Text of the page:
Autism – could a £5 test ‘prevent’ the disorder?

British scientists have found a simple test that could spot autism early enough for treatment to have bigger impact


Autism could become a so-called “preventable” disorder with the development of a simple urine test by British scientists, reports the Telegraph.


Children with autism spectrum disorder (ASD) seem to have unusual gut microbes that can be detected with a urine test, researchers from Imperial College London found. The test could possibly see autism detected in babies as young as 6 months. Early diagnosis means full-on behavioural and social treatment could get underway before any permanent psychological damage happens.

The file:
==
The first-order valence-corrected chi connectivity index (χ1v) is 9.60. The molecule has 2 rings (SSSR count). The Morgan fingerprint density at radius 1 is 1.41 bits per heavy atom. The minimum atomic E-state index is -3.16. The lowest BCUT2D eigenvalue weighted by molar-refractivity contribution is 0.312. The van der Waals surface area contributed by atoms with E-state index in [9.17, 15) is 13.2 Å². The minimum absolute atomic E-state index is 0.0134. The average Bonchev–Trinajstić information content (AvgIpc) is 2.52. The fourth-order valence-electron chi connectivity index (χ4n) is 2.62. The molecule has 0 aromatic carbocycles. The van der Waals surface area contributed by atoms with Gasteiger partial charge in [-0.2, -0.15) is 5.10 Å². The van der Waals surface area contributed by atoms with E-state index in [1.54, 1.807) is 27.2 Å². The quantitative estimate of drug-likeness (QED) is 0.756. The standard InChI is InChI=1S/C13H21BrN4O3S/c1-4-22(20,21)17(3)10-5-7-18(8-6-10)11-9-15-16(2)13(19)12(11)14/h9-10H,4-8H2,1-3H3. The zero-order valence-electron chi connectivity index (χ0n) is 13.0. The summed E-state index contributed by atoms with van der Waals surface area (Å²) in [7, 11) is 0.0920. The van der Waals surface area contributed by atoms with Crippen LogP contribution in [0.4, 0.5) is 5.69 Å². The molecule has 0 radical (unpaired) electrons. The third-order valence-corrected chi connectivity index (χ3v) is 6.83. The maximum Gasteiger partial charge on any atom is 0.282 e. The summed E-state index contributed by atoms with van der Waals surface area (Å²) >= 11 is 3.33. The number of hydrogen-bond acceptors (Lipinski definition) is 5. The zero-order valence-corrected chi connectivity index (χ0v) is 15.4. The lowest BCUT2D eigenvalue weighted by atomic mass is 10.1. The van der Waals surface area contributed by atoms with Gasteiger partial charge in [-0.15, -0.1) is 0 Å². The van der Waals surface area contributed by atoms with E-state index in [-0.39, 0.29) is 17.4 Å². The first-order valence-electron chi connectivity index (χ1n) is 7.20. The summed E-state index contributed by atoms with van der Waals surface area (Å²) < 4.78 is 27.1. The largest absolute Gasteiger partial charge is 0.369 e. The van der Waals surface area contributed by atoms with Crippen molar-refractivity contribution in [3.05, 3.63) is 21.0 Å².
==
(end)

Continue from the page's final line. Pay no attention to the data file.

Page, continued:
“Children with autism have very unusual gut microbes which we can test for before the full blown symptoms of the disease come through.

“If that is the case then it might become a preventable disease,” said Professor Jeremy Nicholson, the author of the study.

The test could reportedly cost as little as £5.

It’s not known what causes autism, but early intense treatment does help lessen the symptoms.


Diagnosing autism is difficult, often only happening once the symptoms develop and a child has began to speak. This means it can remain undetected until the toddler years and until it’s too late for treatment to have the biggest impact.

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